VAT on pension costs - part 4: inscrutable force meets immovable deadline

HM Revenue & Customs (HMRC) has been considering for some time now how to change the way in which VAT on Defined Benefit (DB) pension scheme costs is reclaimed by UK employers, in order to comply with a CJEU ruling in the case of a Dutch Company, PPG. 

However, a series of technical hurdles have proved too difficult for HMRC and the industry to resolve in the timescales self-imposed by HMRC last year.  As a result, transitional arrangements effectively allowing VAT reclaims to continue under present practices, will now remain in place at least until 31 December 2017.

"In light of continuing uncertainty, unless pre-emptive changes have already been made to adviser agreements or corporate structures, it would appear that continuing to play the waiting game might be a popular option."

This is the third time the deadline for finding PPG-compliant solutions has been extended, and may not be the last as HMRC intends to “consider the need for a further extension if necessary” later next year – recognising that several obstacles remain in their path and, despite working closely with the industry over the last year, time has just about run out to remove them.

Waiting for Brexit

Whilst the key challenges which necessitate a further deadline extension appear technical, it is feasible that several years down the line we could yet find that, when the UK exits the European Union, the need for a completely new approach to VAT on pension costs will evaporate.

As the PPG ruling was made in the European Courts, it is possible that following post-Article 50 (Brexit) negotiations, UK employers and pension schemes may no longer be bound to comply with PPG.   We may therefore find that the transitional deadlines are extended far enough out that we will eventually turn full circle and end up back at square one.  Perhaps this is HMRC’s intention – to sit on the problem for long enough that eventually it will go away?

In any case, Brexit negotiations are likely to trump sorting out technical VAT matters when it comes to allocating Government departmental resources, so don’t expect this to be removed from the ‘too difficult’ pile anytime soon, or at least not treated as a higher priority by Whitehall.

Turn back or press on?

Some companies and trustees have already started implementing solutions based on initial drafts of HMRC’s guidance, released to the industry for consultation earlier this year.

These include:

  • trustees joining the employer’s VAT grouping – either as a corporate body (see VAT: RIP the trustee. Long live the trustee company…?) or as unincorporated individuals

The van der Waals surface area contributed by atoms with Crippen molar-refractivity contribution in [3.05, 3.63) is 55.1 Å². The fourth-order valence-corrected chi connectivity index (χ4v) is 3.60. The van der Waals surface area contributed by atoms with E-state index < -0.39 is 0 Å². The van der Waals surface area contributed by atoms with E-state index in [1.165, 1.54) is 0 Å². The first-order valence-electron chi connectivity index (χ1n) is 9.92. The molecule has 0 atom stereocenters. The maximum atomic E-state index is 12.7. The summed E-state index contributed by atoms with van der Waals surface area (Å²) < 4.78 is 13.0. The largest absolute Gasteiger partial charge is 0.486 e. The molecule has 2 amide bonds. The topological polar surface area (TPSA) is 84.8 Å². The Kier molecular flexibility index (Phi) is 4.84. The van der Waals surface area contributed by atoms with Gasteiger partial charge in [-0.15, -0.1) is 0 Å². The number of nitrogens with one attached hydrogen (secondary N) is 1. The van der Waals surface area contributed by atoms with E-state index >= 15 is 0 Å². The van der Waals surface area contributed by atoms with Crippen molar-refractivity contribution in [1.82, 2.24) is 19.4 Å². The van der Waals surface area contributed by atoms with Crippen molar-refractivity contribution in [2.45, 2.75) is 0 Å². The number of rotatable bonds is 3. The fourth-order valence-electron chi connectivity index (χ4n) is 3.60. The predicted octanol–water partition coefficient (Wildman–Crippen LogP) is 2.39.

• onward supply (aka ‘back-to-back’ arrangements) where the company effectively sub-contracts the role of running the pension scheme to the trustees.   VAT-registered trustees may then directly invoice the company for services and costs incurred with advisers
  • tripartite contracts – with the company and the trustees a party to the supplier’s contract, the post-PPG requirement for VAT reclaims that the employer must be a recipient of - and pay for - the services provided, would appear to be satisfied

Nevertheless, in a nod to the issues that have been holding up finalising their guidance, HMRC warns that adopting these new structures too early “could have wider implications … in respect of regulatory requirements [1] and Corporation Tax deductions [2]”.


  1. For example, Scheme Actuary and Scheme Auditors should, in accordance with section 47 of the Pensions Act 1995 be appointed by the Trustees.  Entering into a tripartite contract with the Employer could arguably be in breach of this statutory duty and lead to conflicts of interest.
  2. Where the employer pays adviser costs under a tripartite contract, the employer may not be entitled to a Corporation Tax deduction (as these expenses are costs that would not necessarily be recognised in the employer’s Profit and Loss account, nor be classed as deductible pension contributions.

What now?

In light of continuing uncertainty, unless pre-emptive changes have already been made to adviser agreements or corporate structures, it would appear that continuing to play the waiting game might be a popular option.  However, where action has been taken, trustees and companies will need to discuss whether or not to unpick the work carried out to date.

In the meantime, we will ponder whether and how Brexit will make a difference, keeping VAT on the agenda for the foreseeable future.

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